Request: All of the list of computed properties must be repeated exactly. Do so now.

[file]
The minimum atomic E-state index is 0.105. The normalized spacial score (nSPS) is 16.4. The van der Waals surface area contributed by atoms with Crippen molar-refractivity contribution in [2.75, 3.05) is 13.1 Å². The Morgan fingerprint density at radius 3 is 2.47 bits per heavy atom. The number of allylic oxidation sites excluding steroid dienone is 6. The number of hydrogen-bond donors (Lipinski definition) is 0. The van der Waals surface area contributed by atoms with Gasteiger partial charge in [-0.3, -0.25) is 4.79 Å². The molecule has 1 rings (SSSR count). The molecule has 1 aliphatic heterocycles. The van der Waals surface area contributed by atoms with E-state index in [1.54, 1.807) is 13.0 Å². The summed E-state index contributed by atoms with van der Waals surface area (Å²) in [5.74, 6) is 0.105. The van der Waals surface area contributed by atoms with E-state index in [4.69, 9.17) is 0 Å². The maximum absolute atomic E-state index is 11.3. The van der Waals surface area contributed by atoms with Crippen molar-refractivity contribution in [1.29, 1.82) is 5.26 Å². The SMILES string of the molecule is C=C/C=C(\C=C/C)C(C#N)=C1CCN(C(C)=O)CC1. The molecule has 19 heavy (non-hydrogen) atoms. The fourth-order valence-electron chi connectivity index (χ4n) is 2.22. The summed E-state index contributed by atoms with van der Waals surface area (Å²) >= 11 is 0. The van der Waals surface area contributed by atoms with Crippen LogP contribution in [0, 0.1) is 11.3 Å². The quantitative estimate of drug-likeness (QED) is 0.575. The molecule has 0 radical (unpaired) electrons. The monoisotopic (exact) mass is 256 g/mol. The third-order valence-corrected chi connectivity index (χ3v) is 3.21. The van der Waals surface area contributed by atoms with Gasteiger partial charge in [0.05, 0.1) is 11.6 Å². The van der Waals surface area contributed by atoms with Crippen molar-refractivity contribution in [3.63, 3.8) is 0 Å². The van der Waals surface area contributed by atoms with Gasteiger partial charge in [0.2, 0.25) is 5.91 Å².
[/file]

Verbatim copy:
The minimum atomic E-state index is 0.105. The normalized spacial score (nSPS) is 16.4. The van der Waals surface area contributed by atoms with Crippen molar-refractivity contribution in [2.75, 3.05) is 13.1 Å². The Morgan fingerprint density at radius 3 is 2.47 bits per heavy atom. The number of allylic oxidation sites excluding steroid dienone is 6. The number of hydrogen-bond donors (Lipinski definition) is 0. The van der Waals surface area contributed by atoms with Gasteiger partial charge in [-0.3, -0.25) is 4.79 Å². The molecule has 1 rings (SSSR count). The molecule has 1 aliphatic heterocycles. The van der Waals surface area contributed by atoms with E-state index in [1.54, 1.807) is 13.0 Å². The summed E-state index contributed by atoms with van der Waals surface area (Å²) in [5.74, 6) is 0.105. The van der Waals surface area contributed by atoms with E-state index in [4.69, 9.17) is 0 Å². The maximum absolute atomic E-state index is 11.3. The van der Waals surface area contributed by atoms with Crippen molar-refractivity contribution in [1.29, 1.82) is 5.26 Å². The SMILES string of the molecule is C=C/C=C(\C=C/C)C(C#N)=C1CCN(C(C)=O)CC1. The molecule has 19 heavy (non-hydrogen) atoms. The fourth-order valence-electron chi connectivity index (χ4n) is 2.22. The summed E-state index contributed by atoms with van der Waals surface area (Å²) >= 11 is 0. The van der Waals surface area contributed by atoms with Crippen LogP contribution in [0, 0.1) is 11.3 Å². The quantitative estimate of drug-likeness (QED) is 0.575. The molecule has 0 radical (unpaired) electrons. The monoisotopic (exact) mass is 256 g/mol. The third-order valence-corrected chi connectivity index (χ3v) is 3.21. The van der Waals surface area contributed by atoms with Gasteiger partial charge in [0.05, 0.1) is 11.6 Å². The van der Waals surface area contributed by atoms with Crippen molar-refractivity contribution in [3.63, 3.8) is 0 Å². The van der Waals surface area contributed by atoms with Gasteiger partial charge in [0.2, 0.25) is 5.91 Å².